poems the other day, translated into English. He was an excise
man and he had considerable success in intercepting kegs of brandy.
One of the points he made was that it was almost impossible to
do his job because nobody believed that paying excise duty was
right. My great, great grandfather, who allegedly operated a potheen
still in Skibbereen, used to make the same point. Bearing in mind
you are doing an almost impossible job in an area which is garlanded
with romantic nonsense but operated by some of the nastiest hoodlums
you have ever come across in your life, who still lay claim to
this romantic past, how do you go about getting the vital information
you need from the community? Do you get that, because all these
problems could be addressed in five minutes if Joe and Jane Public
came forward. Do you get it and how do you go about seeking that
(Mr Byrne) It is a difficult message on the mainland
as well as in Northern Ireland to persuade those people who are
buying cheap cigarettes, fuel and alcohol that they should not
do that because it is depriving us of hospitals and the like.
It is a public message. A lot of people support that message when
we put it out, so a publicity campaign is something we have to
keep doing. There are a number of publicity campaigns which have
worked over the years, rather than law enforcement, in my view.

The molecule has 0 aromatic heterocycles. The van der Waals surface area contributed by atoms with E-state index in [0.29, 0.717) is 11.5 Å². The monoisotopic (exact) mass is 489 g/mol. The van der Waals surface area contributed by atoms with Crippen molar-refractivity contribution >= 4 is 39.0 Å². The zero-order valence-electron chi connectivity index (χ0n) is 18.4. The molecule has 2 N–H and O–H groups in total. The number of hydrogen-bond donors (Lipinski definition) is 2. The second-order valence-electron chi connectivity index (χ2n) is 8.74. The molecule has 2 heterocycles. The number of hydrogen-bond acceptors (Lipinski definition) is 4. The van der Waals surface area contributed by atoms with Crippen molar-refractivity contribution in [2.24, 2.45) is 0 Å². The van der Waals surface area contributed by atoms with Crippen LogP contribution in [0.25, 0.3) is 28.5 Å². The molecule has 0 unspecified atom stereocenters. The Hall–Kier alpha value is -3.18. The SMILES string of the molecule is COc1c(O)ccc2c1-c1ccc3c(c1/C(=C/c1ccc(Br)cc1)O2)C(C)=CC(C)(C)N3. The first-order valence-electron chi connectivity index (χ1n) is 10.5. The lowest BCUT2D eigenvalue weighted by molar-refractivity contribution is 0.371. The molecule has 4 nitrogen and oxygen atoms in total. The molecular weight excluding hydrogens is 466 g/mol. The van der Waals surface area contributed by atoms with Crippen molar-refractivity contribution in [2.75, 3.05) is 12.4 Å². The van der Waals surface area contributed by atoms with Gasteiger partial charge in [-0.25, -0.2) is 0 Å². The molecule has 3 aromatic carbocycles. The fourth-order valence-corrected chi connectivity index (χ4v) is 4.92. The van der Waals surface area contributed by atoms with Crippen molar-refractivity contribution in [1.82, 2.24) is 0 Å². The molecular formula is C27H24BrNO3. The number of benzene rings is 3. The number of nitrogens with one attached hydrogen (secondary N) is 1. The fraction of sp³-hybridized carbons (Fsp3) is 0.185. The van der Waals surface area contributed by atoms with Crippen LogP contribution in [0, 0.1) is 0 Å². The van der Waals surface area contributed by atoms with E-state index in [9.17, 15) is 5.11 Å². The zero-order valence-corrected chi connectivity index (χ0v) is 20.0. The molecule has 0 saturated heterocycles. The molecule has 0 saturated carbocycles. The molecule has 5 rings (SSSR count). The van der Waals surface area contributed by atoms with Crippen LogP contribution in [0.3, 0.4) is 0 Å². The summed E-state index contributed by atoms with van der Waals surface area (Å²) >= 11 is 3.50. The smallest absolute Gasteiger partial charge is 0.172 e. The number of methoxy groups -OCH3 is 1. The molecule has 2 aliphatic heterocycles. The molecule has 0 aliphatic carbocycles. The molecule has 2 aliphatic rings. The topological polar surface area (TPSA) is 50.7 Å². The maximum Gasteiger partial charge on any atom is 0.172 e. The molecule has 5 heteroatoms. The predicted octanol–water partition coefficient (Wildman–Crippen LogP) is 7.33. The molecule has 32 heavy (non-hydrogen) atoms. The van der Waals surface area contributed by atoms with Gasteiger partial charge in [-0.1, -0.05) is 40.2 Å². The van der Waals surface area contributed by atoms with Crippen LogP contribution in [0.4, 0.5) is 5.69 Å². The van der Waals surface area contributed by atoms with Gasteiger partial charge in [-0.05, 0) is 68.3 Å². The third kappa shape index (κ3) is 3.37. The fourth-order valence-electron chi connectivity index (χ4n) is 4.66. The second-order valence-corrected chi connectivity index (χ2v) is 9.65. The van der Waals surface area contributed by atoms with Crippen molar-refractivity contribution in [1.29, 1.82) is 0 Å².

Reducing the level of smoking is probably one of the most telling
ones. It would be reasonable for me to be cynical and say that
that is not going to deliver an early result. We have been making
the point in Northern Ireland that you cannot look at oils fraud
in total isolation from the community in which it is existing.
If you want a civic society in Northern Ireland, stopping people
from establishing and maintaining power bases, whether it is for
political motives or for personal profit and gain and local power
does not really matter. All of that is part and parcel of exactly
the same approach. There are a number of people in Northern Ireland
who support our message. Maybe some of them support it for personal
motives but an awful lot of businesses are saying to us, "Please,
you have to get a good grip of this situation because we are being
forced by sheer commercial competition to adopt some malpractices."
When we look across the range of 700 petrol filling stations in
Northern Ireland, we visited 600 in the last 18 months in one
way or another and they are not all selling illicit fuel 100 per
cent of the time. Some are; others are selling 20 per cent illicit
fuel with the main bit because it is a way of staying in business.
There are a lot of people who want us to be more effective. I
also took time to check out the level of information that we get
from the public. We have a hotline which has a national application.
It is disappointing in Northern Ireland that probably per capita
the number of calls we get is roughly half what it is on the United
Kingdom mainland. There may be other reasons for that than people
not sympathetic to our cause but it is significant. However, when
I then looked at the source of information which triggers all
of our detection and investigation activity, nearly 50 per cent
of the bits of information we get comes from a citizen. Quite
often it comes anonymously. Sometimes it comes from our hotline.
Other times it comes from informants. The other bits come from
the police force or from our own work. There are a lot of people
who do want to tell us. Let us hope that most of it is for pure